The trick is getting the number of finalists down to match the number of scholarships available! One of the best ways to do so is with a selection committee. Find details on building a selection committee here, but know that it’s good practice to get a diverse set of viewpoints on a small team — and if you can include a previous recipient or two on the committee, all the better! 

The ScholarshipsCanada team can be part of your selection committee, or not, as desired. Even a committee of two is valuable in checking biases and offering an opportunity to bounce ideas and debate the merits of a particular candidate before choosing recipients. 

4) Using Multiple Adjudicators

As mentioned above, we use a rotating team of adjudicators each round to ensure the same applicant isn’t scored by the same adjudicator. Though each adjudicator works from the same rubric, this diversity of perspective gives applicants a fairer shake, and helps smooth out scoring spikes. 

Where possible, we’ll assign more than one adjudicator per round, too, and take an average of the adjudicators’ scores. 

Our team includes educational-sector experts in writing, research, marketing, student success, and more, ranging in age from new grads to seasoned veterans. Depending on the scope of the project, we may take on additional adjudicators, too, who have been vetted for reliability and professionalism. 

5) Interviewing Applicants

Some scholarship programs have an interview component, whether formal or informal. A formal interview should be accounted for in the rubric, and be part of standard scoring, as described above. Informal interviews can happen at any time, but we usually reserve them for finalists. 

In short, this means contacting the finalists by phone, email, or text, and checking in on specific aspects of their application, their goals, their expectations, and offer a chance for the applicants to ask questions, too. For example, the Eaton-ICE scholarships have an internship component, so we contact finalists to share details about the internship and ask some clarifying questions.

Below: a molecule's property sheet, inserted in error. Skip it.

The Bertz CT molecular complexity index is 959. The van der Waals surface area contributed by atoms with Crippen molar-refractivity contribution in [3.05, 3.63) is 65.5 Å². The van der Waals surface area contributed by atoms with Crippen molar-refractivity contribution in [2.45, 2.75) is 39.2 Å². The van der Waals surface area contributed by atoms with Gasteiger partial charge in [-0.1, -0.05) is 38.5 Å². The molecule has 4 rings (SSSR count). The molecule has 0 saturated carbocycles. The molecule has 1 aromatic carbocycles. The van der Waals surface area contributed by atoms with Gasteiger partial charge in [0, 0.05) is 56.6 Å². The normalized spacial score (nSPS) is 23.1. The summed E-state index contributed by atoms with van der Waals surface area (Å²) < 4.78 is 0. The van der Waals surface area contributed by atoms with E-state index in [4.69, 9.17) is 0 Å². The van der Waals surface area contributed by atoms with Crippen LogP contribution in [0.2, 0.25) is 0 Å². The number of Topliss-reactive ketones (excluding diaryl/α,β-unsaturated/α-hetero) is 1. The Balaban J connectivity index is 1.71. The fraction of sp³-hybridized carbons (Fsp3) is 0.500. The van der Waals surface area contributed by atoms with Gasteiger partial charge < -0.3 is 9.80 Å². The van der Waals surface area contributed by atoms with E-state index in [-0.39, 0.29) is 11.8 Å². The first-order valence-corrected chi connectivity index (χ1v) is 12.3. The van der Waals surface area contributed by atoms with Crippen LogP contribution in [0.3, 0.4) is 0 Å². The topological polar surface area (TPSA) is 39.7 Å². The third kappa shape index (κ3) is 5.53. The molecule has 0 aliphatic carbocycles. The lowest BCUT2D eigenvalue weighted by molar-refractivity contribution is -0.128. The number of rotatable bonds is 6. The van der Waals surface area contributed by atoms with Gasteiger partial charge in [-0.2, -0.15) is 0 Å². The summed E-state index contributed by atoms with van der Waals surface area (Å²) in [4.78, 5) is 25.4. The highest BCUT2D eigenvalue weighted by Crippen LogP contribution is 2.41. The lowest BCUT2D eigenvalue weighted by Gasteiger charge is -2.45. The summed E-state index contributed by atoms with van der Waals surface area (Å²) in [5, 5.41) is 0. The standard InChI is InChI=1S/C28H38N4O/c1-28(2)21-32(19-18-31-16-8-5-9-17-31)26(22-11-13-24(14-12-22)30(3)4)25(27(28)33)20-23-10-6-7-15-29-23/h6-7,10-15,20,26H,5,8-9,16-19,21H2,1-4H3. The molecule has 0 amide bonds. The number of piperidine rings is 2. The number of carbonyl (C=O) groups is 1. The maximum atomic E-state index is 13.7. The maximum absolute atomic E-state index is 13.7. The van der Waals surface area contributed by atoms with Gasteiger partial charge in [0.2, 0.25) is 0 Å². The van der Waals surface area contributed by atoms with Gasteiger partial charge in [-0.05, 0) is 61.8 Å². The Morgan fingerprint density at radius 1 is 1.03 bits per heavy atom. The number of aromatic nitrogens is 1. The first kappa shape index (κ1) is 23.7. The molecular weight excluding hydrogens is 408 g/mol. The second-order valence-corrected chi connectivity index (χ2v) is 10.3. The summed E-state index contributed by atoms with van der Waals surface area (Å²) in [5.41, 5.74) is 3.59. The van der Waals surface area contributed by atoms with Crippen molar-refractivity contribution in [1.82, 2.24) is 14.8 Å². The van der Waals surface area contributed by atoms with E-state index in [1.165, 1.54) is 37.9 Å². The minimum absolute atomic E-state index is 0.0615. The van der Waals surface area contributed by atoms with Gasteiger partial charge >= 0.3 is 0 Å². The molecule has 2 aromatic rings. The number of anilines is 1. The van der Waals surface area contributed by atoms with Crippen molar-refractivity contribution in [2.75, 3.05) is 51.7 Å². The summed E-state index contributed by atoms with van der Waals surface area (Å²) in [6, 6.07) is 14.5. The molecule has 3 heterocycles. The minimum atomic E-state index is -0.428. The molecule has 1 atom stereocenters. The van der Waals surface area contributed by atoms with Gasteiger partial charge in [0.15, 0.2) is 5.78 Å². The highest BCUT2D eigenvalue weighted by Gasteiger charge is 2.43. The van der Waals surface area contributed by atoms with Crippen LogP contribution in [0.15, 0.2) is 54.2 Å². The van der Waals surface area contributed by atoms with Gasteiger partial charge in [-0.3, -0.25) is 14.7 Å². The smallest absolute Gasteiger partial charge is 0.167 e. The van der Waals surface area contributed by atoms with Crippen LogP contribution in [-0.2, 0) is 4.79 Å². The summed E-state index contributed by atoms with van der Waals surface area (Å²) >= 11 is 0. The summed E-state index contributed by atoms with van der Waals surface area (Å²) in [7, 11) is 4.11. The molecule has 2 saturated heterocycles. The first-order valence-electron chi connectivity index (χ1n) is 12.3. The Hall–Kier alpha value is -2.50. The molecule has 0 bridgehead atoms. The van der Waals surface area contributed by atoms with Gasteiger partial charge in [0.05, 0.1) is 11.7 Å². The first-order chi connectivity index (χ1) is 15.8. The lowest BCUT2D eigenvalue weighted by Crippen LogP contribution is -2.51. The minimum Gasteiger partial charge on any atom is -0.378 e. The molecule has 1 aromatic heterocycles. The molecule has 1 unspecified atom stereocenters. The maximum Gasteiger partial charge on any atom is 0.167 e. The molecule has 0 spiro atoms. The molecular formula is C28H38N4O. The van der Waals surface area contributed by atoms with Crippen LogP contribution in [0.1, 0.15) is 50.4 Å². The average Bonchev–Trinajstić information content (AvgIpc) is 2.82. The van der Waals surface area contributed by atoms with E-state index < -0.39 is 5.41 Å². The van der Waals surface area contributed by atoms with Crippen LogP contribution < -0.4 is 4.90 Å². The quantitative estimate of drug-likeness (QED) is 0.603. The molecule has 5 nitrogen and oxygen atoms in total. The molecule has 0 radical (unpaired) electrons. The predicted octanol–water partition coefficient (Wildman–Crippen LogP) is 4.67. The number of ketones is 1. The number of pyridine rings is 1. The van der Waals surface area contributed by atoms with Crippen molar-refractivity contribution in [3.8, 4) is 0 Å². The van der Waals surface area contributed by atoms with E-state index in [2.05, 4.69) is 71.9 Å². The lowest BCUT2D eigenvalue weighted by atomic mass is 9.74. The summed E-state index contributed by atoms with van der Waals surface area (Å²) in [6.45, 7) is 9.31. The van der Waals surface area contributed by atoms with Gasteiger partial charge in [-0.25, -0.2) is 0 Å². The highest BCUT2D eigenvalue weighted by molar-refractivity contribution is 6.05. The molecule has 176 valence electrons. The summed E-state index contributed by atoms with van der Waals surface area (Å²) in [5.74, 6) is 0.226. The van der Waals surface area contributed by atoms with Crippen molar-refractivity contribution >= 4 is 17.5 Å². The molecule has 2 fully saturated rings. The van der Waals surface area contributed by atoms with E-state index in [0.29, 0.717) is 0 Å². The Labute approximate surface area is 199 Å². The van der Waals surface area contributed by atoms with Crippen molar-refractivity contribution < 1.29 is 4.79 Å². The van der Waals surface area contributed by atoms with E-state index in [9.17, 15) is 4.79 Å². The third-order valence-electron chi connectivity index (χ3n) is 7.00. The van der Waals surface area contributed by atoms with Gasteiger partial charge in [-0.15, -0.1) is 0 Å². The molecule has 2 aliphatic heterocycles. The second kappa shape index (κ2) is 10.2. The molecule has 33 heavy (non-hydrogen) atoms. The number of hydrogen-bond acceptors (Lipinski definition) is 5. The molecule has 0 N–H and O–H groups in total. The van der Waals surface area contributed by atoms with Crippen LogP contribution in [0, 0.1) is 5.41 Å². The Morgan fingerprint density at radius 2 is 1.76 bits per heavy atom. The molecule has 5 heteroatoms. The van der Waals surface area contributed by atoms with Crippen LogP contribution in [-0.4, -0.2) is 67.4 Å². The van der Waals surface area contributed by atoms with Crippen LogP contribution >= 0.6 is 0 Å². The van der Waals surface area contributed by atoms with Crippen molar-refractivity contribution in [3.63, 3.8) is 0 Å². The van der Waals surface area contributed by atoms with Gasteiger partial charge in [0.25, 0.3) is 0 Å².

These interviews are a great way to get to know candidates and can really help when deciding on close calls. 

Next Steps

Scoring doesn’t have to be a pain! Even though it’s so important to the success of your scholarship program, scoring applicants can be a pleasure. It can be fun, even heartening, to read what students are accomplishing. 

From a small program with a few dozen applicants, to a huge program with thousands of candidates, the ScholarshipsCanada team can help you score your scholarship apps and find the right recipients to reach your goals.  

For more information on how we can help you get started, contact us at:

The SchoolFinder Group Team


Further reading:

» Scholarship Application Survey: Student Insights 2024

» Online Scholarship Application Guide: Session-based vs. Forms

» Report on Scholarships in Canada 2024

» How to Develop Your Own Scholarship Program

» Devising a Fair and Consistent Rubric for Scholarship Application Assessments

» How to Assemble a Scholarship or Bursary Selection Committee